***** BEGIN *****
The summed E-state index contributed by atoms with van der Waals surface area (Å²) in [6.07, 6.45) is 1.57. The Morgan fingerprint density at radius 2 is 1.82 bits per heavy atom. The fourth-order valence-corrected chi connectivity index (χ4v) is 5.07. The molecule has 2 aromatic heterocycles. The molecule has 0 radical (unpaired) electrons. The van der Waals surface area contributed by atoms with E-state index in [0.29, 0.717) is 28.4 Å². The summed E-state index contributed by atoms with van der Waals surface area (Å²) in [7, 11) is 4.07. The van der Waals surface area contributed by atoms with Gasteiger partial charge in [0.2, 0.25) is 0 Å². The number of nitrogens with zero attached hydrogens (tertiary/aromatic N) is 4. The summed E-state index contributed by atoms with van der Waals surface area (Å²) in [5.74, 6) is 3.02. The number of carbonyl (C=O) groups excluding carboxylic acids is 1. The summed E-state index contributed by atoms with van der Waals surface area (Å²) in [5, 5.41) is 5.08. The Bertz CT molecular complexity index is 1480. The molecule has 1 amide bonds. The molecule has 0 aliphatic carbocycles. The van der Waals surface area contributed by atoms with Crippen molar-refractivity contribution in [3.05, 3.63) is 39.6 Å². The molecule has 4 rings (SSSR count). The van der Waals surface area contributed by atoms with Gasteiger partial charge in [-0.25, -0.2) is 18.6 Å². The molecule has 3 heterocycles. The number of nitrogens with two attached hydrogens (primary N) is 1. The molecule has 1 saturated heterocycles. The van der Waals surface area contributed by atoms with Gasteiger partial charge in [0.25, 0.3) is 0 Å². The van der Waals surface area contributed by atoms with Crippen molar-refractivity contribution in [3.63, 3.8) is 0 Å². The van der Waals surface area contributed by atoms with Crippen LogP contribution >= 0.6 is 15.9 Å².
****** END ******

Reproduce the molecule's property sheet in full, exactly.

The summed E-state index contributed by atoms with van der Waals surface area (Å²) in [6.07, 6.45) is 1.57. The Morgan fingerprint density at radius 2 is 1.82 bits per heavy atom. The fourth-order valence-corrected chi connectivity index (χ4v) is 5.07. The molecule has 2 aromatic heterocycles. The molecule has 0 radical (unpaired) electrons. The van der Waals surface area contributed by atoms with E-state index in [0.29, 0.717) is 28.4 Å². The summed E-state index contributed by atoms with van der Waals surface area (Å²) in [7, 11) is 4.07. The van der Waals surface area contributed by atoms with Gasteiger partial charge in [0.2, 0.25) is 0 Å². The number of nitrogens with zero attached hydrogens (tertiary/aromatic N) is 4. The summed E-state index contributed by atoms with van der Waals surface area (Å²) in [5.74, 6) is 3.02. The number of carbonyl (C=O) groups excluding carboxylic acids is 1. The summed E-state index contributed by atoms with van der Waals surface area (Å²) in [5, 5.41) is 5.08. The Bertz CT molecular complexity index is 1480. The molecule has 1 amide bonds. The molecule has 0 aliphatic carbocycles. The van der Waals surface area contributed by atoms with Crippen molar-refractivity contribution in [3.05, 3.63) is 39.6 Å². The molecule has 4 rings (SSSR count). The van der Waals surface area contributed by atoms with Gasteiger partial charge in [-0.25, -0.2) is 18.6 Å². The molecule has 3 heterocycles. The number of nitrogens with two attached hydrogens (primary N) is 1. The molecule has 1 saturated heterocycles. The van der Waals surface area contributed by atoms with Gasteiger partial charge in [0.25, 0.3) is 0 Å². The van der Waals surface area contributed by atoms with Crippen molar-refractivity contribution in [3.63, 3.8) is 0 Å². The van der Waals surface area contributed by atoms with Crippen LogP contribution >= 0.6 is 15.9 Å².